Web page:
Most people know grocery stores can be co-operatives. Some may have heard of daycare or housing co-ops. But the reality is the co-op model can be used to create a business in any sector of the economy. If the goal of the business is clear, and those involved have a desire to share decision making power, the kind of product or service the co-op provides doesn’t matter at all — so there are some pretty unexpected co-ops out there.
To prove this point, let’s take a look at some co-ops in unexpected sectors of the economy. (Even co-op pros might be surprised to hear that some of these co-operatives exist.)
Thanks to widespread adoption of online technology, we create unbelievable amounts of data every day. Increasingly, the co-operative model is being used to harness data to the benefit (and security) of those who create it. In his 2018 MacPherson Talk about platform co-operatives, author and professor Nathan Schneider spoke about the co-op model’s ability to capture and use data productively, to the benefit of its creators. He used examples of unexpected co-ops from both the agricultural sector and the healthcare sector.
“We see a new generation of development in agriculture where co-operatives have traditionally been strong,” said Schneider, “where farmers start realizing ‘hey, something’s happening with all that data that our new tractors are putting out, who’s going to be in control of that?’…What would it look like to ensure that the next generation of farmer technologies are also under the control of the farmers themselves, where producers continue to be in charge of their access to market and the technology they need to do their business in a competitive market?”
A good example of this is the Grower Information Services Co-operative. This producer-owned organization focuses on agricultural technology and data storage and puts that data to work for its members.
In the healthcare field, the Midata co-op based in Switzerland gives users a place to host all their health-related data. Moreover, it allows them to share this information only with the people they choose. Likewise, Savvy Cooperative, owned by patients, was created to “bridge the gap between patients and practitioners.” The platform allows members to get paid for contributing their insights and information to the medical professionals who use them.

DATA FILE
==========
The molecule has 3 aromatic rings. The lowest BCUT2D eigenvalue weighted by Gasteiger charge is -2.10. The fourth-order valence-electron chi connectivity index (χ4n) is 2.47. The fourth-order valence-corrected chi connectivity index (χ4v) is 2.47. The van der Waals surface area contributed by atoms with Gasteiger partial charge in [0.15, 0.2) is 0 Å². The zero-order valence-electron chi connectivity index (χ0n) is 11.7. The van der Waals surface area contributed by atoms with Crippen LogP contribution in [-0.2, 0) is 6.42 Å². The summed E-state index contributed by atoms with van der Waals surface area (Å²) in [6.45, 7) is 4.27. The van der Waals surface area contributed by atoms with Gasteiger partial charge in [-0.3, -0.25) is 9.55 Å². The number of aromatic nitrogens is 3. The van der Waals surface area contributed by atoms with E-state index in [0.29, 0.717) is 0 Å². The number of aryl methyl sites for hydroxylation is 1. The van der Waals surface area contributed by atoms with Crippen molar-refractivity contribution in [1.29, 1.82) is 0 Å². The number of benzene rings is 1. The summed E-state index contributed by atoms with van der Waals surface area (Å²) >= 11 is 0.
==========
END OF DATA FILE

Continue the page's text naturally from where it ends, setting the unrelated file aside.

Another platform co-op Schneider mentioned was Resonate, a music streaming service (ie. a co-operative alternative to Spotify). Resonate is a multi-stakeholder co-op with three different share classes: musicians, listeners, and staff/volunteers.
Resonate’s mission is to ensure artists are paid fairly for their work. Since streaming music (rather than paying to own it) has become popular, independent musicians have seen a drop in the money they receive for the music the produce. Rather than having users pay a monthly subscription fee to access all of its music, Resonate’s “stream-to-own” model charges a small amount each time you listen to a song. After a user has listened to a song 9 times, they own it — and musicians get a bigger cut than they would selling their material through other means.
Some co-ops have members that are libraries. These co-ops deliver resources and services in a way that is cost-effective and efficient. For example, the BC Libraries Co-operative provides Information Technology (IT) infrastructure for its member libraries. The co-op builds and hosts websites, expands libraries’ access to fibre optic networks, provides licencing for ebooks, databases and apps, and provides online space for library workers to share resources.
Similarly, the Simcoe County Library Co-operative in Ontario offers access to online databases and special collections, wifi services, as well as a delivery van to its members. The Library Network in Michigan services 75 libraries in its region. These services include acquisitions, cataloging, circulation control, delivery services, and purchasing. All these co-ops help ensure public libraries can stay up-to-date in a more cost-effective way.
As a regular follower of this blog, you probably already know credit unions are co-operative financial institutions. There are also some really cool investment co-ops in places like BC and Alberta. But Salish Sea Cooperative Finance in Washington state is a bit different. This unique financial co-op offers an ethical investment opportunity for those who can afford it, provides students with a less onerous way to pay off student loans, and increases the financial literacy of the students who benefit from a low-interest loan.
In the US, student loan debt has reached crisis levels: more than 44 million borrowers collectively owe $1.5 trillion in student loans, with some individuals owing tens or hundreds of thousands of dollars.
The Salish Sea co-op uses money from its investor members to purchase individual student loans, and lower the interest required to pay them back. Some members also volunteer, mentor, donate, and co-sign loans for students, all in an effort to lessen the burden of debt for those who participate. This allows students not only to pay off their debt faster but also become more financially literate in the process.
Golf Ball Divers
Interesting fact: when you hit your golf ball into a water hazard, you might be contributing to a co-op. Yep, people make a living diving for and re-selling golf balls at courses across the continent. And it’s big business: the largest company in this industry sells over 50 million balls a year.
Golf ball divers have historically been independent contractors, but – like independent businesses in many other sectors – decided there were advantages to working together. So, they formed The Golf Ball Divers Alliance, a producer co-op, to market and distribute their wares. It seems there really is no limit to how this versatile business model can be leveraged.
Know some interesting or unexpected co-ops? Tell us about it!